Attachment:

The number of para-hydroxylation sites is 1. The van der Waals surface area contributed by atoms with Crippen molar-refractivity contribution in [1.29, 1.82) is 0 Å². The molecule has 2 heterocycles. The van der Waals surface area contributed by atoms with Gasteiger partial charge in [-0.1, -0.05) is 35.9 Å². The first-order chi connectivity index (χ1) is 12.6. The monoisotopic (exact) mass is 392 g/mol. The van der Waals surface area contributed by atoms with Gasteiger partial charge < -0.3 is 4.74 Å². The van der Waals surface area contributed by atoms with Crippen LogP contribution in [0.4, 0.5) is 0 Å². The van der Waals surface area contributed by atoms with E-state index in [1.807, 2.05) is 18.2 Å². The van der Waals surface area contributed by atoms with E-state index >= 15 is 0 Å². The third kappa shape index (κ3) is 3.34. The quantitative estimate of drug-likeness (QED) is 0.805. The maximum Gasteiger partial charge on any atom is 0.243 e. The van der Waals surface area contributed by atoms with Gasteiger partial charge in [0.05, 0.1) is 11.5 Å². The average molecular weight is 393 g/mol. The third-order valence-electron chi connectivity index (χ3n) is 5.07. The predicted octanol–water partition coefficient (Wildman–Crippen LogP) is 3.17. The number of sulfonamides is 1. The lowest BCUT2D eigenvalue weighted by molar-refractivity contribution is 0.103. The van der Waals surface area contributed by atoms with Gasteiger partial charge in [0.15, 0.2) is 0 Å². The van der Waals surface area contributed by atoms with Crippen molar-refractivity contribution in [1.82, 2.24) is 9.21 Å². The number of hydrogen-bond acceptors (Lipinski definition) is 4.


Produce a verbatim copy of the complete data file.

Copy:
The number of para-hydroxylation sites is 1. The van der Waals surface area contributed by atoms with Crippen molar-refractivity contribution in [1.29, 1.82) is 0 Å². The molecule has 2 heterocycles. The van der Waals surface area contributed by atoms with Gasteiger partial charge in [-0.1, -0.05) is 35.9 Å². The first-order chi connectivity index (χ1) is 12.6. The monoisotopic (exact) mass is 392 g/mol. The van der Waals surface area contributed by atoms with Gasteiger partial charge < -0.3 is 4.74 Å². The van der Waals surface area contributed by atoms with Crippen LogP contribution in [0.4, 0.5) is 0 Å². The van der Waals surface area contributed by atoms with E-state index in [1.807, 2.05) is 18.2 Å². The van der Waals surface area contributed by atoms with E-state index >= 15 is 0 Å². The third kappa shape index (κ3) is 3.34. The quantitative estimate of drug-likeness (QED) is 0.805. The maximum Gasteiger partial charge on any atom is 0.243 e. The van der Waals surface area contributed by atoms with Gasteiger partial charge in [0.05, 0.1) is 11.5 Å². The average molecular weight is 393 g/mol. The third-order valence-electron chi connectivity index (χ3n) is 5.07. The predicted octanol–water partition coefficient (Wildman–Crippen LogP) is 3.17. The number of sulfonamides is 1. The lowest BCUT2D eigenvalue weighted by molar-refractivity contribution is 0.103. The van der Waals surface area contributed by atoms with Gasteiger partial charge in [0.15, 0.2) is 0 Å². The van der Waals surface area contributed by atoms with Crippen molar-refractivity contribution in [1.82, 2.24) is 9.21 Å². The number of hydrogen-bond acceptors (Lipinski definition) is 4.